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Twin brothers Nicolas and Daniel Mustapha claim karate gold at nationals

January 31, 2019   ·   0 Comments

By Constance Scrafield

“We’ve been doing karate since we’re about 5 years old,” Nicolas began the remarkable tale of his and his twin brother’s rise to champions. “We started in Bolton in a couple dojos.”

He explained successive dojos, as they searched for their own path in karate. “We started at one and moved on to find a more traditional dojo. We were looking for more. We went to Phoenix until 2015, from green belt to brown. This dojo was run by Angelo Egizi and his brother, Gino. It was family operated.”

He explained, “We were interested in the traditional karate because we were born one month premature and we were really tiny. We were bullied at pre-school. So, our mother thought we could have more confidence if we learned karate. It helps people learn; the dojo creates an atmosphere that feels like home. You also learn how to defend yourself not by hurting another person, just to stop them.

“Never to get into the situation where you need to use your marshal arts,” Nicolas explained. “Our teacher told us, ‘if you have to use your marshal arts, you’ve done something wrong.’

“When we were 10, 11, 12 – that age, kids would say to them ‘Oh ya – you do karate – we should fight.’ If we ever used our marshal arts outside the dojo, (to harm), both of us would be suspended..”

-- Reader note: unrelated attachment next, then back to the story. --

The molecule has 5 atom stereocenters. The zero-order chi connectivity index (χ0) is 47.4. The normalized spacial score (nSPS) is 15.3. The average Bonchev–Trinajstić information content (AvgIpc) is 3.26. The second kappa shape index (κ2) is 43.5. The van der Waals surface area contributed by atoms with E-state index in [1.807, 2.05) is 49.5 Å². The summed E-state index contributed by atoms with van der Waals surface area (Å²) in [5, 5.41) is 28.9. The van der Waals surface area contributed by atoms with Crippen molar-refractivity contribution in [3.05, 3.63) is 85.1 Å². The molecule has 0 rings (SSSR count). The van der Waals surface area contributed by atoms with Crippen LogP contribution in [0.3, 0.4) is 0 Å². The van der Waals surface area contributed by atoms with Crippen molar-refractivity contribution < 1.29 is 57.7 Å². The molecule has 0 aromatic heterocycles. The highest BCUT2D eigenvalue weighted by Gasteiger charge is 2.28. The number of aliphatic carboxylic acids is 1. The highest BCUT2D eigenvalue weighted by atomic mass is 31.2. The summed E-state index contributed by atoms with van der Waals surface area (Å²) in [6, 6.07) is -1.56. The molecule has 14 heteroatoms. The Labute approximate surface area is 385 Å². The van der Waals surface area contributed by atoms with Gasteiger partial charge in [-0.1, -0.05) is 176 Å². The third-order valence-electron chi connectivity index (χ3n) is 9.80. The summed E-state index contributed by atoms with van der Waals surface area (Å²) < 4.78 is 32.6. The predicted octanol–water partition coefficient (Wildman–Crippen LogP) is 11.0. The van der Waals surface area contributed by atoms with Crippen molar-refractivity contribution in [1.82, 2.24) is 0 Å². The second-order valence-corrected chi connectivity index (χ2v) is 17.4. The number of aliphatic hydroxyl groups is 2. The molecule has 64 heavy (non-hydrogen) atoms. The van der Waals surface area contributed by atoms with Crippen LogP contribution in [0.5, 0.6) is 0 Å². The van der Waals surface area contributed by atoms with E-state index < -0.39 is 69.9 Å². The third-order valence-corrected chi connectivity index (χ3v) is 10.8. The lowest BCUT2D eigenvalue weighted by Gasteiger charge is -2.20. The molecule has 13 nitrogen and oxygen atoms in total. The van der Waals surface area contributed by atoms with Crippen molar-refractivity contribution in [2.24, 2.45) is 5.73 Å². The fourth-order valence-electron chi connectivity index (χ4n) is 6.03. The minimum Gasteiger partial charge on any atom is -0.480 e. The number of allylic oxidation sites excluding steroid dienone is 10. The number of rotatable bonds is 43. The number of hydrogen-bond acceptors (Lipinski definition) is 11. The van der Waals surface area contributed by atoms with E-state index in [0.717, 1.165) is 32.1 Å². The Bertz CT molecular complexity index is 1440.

The boys went to Robert F. Hall Catholic Secondary school.

“Because we were at a Catholic school, we would get suspended if we fought.”

Daniel commented. “I was teaching self defence courses in high school, ODSS, and Nicolas went to schools in Brampton – all those Catholic.” 

In his last year, Nicolas taught classes at high school: “Open-handed, use persuaders, shouting, ‘Back off!’ These can give you tools to defend yourself.”

The twins moved on again, to progress on their road to excellence. They came to Orangeville with their Brown Belts. 

“From Phoenix to Orangeville,” Nicolas said, “We were age 14 turning 15, coming to The Dojo, Orangeville, the dojo across from the Opera House.”

“We did a lot there with Angelo Panoussis. We [had] our Brown belts. He said, ‘You have a good base and we’re going to work up from there and get your Black Belts.’

“This is called Goju-ryu karate – Japanese karate -Chito-ryu – mixture – teachers began teaching their own methods. Now we learned this.